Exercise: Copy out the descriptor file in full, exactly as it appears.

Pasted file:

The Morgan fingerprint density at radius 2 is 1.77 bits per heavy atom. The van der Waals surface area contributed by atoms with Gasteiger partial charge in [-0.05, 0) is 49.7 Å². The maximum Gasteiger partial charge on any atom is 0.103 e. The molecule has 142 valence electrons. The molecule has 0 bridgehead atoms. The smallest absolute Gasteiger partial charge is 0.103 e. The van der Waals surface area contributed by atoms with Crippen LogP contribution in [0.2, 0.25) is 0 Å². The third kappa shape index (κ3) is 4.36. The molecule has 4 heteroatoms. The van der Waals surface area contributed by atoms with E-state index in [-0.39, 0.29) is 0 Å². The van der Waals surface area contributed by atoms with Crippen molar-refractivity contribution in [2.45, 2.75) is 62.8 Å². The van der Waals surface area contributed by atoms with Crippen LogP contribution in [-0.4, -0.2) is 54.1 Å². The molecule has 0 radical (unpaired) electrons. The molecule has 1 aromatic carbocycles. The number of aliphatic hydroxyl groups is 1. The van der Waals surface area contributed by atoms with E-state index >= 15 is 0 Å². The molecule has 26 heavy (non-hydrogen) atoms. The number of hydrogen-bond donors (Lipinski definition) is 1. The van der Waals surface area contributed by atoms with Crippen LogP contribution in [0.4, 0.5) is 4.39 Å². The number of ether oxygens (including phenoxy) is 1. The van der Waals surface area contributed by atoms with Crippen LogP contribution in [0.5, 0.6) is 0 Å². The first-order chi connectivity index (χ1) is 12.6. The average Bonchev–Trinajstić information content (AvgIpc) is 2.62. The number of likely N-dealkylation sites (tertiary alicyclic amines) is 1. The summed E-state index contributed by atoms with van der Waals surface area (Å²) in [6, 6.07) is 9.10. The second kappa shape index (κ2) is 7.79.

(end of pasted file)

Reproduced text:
The Morgan fingerprint density at radius 2 is 1.77 bits per heavy atom. The van der Waals surface area contributed by atoms with Gasteiger partial charge in [-0.05, 0) is 49.7 Å². The maximum Gasteiger partial charge on any atom is 0.103 e. The molecule has 142 valence electrons. The molecule has 0 bridgehead atoms. The smallest absolute Gasteiger partial charge is 0.103 e. The van der Waals surface area contributed by atoms with Crippen LogP contribution in [0.2, 0.25) is 0 Å². The third kappa shape index (κ3) is 4.36. The molecule has 4 heteroatoms. The van der Waals surface area contributed by atoms with E-state index in [-0.39, 0.29) is 0 Å². The van der Waals surface area contributed by atoms with Crippen molar-refractivity contribution in [2.45, 2.75) is 62.8 Å². The van der Waals surface area contributed by atoms with Crippen LogP contribution in [-0.4, -0.2) is 54.1 Å². The molecule has 0 radical (unpaired) electrons. The molecule has 1 aromatic carbocycles. The number of aliphatic hydroxyl groups is 1. The van der Waals surface area contributed by atoms with E-state index >= 15 is 0 Å². The molecule has 26 heavy (non-hydrogen) atoms. The number of hydrogen-bond donors (Lipinski definition) is 1. The van der Waals surface area contributed by atoms with Crippen LogP contribution in [0.4, 0.5) is 4.39 Å². The number of ether oxygens (including phenoxy) is 1. The van der Waals surface area contributed by atoms with Crippen LogP contribution in [0.5, 0.6) is 0 Å². The first-order chi connectivity index (χ1) is 12.6. The average Bonchev–Trinajstić information content (AvgIpc) is 2.62. The number of likely N-dealkylation sites (tertiary alicyclic amines) is 1. The summed E-state index contributed by atoms with van der Waals surface area (Å²) in [6, 6.07) is 9.10. The second kappa shape index (κ2) is 7.79.